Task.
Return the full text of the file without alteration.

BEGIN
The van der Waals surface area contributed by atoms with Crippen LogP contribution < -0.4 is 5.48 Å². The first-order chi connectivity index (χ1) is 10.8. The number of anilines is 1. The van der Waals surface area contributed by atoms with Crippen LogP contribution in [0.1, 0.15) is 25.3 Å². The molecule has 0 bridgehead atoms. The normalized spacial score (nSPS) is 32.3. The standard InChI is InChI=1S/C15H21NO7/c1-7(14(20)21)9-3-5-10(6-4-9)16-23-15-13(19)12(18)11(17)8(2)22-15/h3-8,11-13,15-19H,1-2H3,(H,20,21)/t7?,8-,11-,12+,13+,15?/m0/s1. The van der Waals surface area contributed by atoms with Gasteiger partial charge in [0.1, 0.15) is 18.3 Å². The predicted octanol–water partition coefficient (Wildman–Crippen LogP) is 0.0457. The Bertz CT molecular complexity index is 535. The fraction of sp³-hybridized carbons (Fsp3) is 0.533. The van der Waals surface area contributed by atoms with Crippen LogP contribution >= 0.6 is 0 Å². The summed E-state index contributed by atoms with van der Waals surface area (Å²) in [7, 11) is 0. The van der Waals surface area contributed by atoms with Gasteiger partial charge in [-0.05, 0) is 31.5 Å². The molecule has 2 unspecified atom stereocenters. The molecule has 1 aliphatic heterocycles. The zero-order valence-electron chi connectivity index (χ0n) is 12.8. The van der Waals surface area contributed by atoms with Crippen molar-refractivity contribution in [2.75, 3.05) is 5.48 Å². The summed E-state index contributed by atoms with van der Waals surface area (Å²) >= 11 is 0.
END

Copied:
The van der Waals surface area contributed by atoms with Crippen LogP contribution < -0.4 is 5.48 Å². The first-order chi connectivity index (χ1) is 10.8. The number of anilines is 1. The van der Waals surface area contributed by atoms with Crippen LogP contribution in [0.1, 0.15) is 25.3 Å². The molecule has 0 bridgehead atoms. The normalized spacial score (nSPS) is 32.3. The standard InChI is InChI=1S/C15H21NO7/c1-7(14(20)21)9-3-5-10(6-4-9)16-23-15-13(19)12(18)11(17)8(2)22-15/h3-8,11-13,15-19H,1-2H3,(H,20,21)/t7?,8-,11-,12+,13+,15?/m0/s1. The van der Waals surface area contributed by atoms with Gasteiger partial charge in [0.1, 0.15) is 18.3 Å². The predicted octanol–water partition coefficient (Wildman–Crippen LogP) is 0.0457. The Bertz CT molecular complexity index is 535. The fraction of sp³-hybridized carbons (Fsp3) is 0.533. The van der Waals surface area contributed by atoms with Crippen LogP contribution >= 0.6 is 0 Å². The summed E-state index contributed by atoms with van der Waals surface area (Å²) in [7, 11) is 0. The van der Waals surface area contributed by atoms with Gasteiger partial charge in [-0.05, 0) is 31.5 Å². The molecule has 2 unspecified atom stereocenters. The molecule has 1 aliphatic heterocycles. The zero-order valence-electron chi connectivity index (χ0n) is 12.8. The van der Waals surface area contributed by atoms with Crippen molar-refractivity contribution in [2.75, 3.05) is 5.48 Å². The summed E-state index contributed by atoms with van der Waals surface area (Å²) >= 11 is 0.